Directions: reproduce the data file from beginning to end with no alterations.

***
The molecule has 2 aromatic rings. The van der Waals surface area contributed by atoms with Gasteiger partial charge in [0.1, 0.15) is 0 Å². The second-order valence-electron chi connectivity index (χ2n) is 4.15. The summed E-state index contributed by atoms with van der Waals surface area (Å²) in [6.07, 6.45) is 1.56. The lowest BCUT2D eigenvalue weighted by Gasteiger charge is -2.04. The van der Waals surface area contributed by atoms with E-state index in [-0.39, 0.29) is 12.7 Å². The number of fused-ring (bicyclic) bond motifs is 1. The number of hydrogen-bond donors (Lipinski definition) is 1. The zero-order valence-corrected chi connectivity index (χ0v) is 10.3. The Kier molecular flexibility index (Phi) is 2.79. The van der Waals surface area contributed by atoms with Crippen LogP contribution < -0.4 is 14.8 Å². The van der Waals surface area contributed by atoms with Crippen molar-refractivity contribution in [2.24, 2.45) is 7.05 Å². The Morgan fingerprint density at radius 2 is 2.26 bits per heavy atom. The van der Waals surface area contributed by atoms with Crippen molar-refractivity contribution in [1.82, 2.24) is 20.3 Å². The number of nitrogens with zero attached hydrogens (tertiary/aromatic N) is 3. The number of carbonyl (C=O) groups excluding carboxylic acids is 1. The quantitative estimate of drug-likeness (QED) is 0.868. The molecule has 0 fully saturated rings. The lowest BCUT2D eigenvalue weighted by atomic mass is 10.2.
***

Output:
The molecule has 2 aromatic rings. The van der Waals surface area contributed by atoms with Gasteiger partial charge in [0.1, 0.15) is 0 Å². The second-order valence-electron chi connectivity index (χ2n) is 4.15. The summed E-state index contributed by atoms with van der Waals surface area (Å²) in [6.07, 6.45) is 1.56. The lowest BCUT2D eigenvalue weighted by Gasteiger charge is -2.04. The van der Waals surface area contributed by atoms with E-state index in [-0.39, 0.29) is 12.7 Å². The number of fused-ring (bicyclic) bond motifs is 1. The number of hydrogen-bond donors (Lipinski definition) is 1. The zero-order valence-corrected chi connectivity index (χ0v) is 10.3. The Kier molecular flexibility index (Phi) is 2.79. The van der Waals surface area contributed by atoms with Crippen LogP contribution < -0.4 is 14.8 Å². The van der Waals surface area contributed by atoms with Crippen molar-refractivity contribution in [2.24, 2.45) is 7.05 Å². The Morgan fingerprint density at radius 2 is 2.26 bits per heavy atom. The van der Waals surface area contributed by atoms with Crippen molar-refractivity contribution in [1.82, 2.24) is 20.3 Å². The number of nitrogens with zero attached hydrogens (tertiary/aromatic N) is 3. The number of carbonyl (C=O) groups excluding carboxylic acids is 1. The quantitative estimate of drug-likeness (QED) is 0.868. The molecule has 0 fully saturated rings. The lowest BCUT2D eigenvalue weighted by atomic mass is 10.2.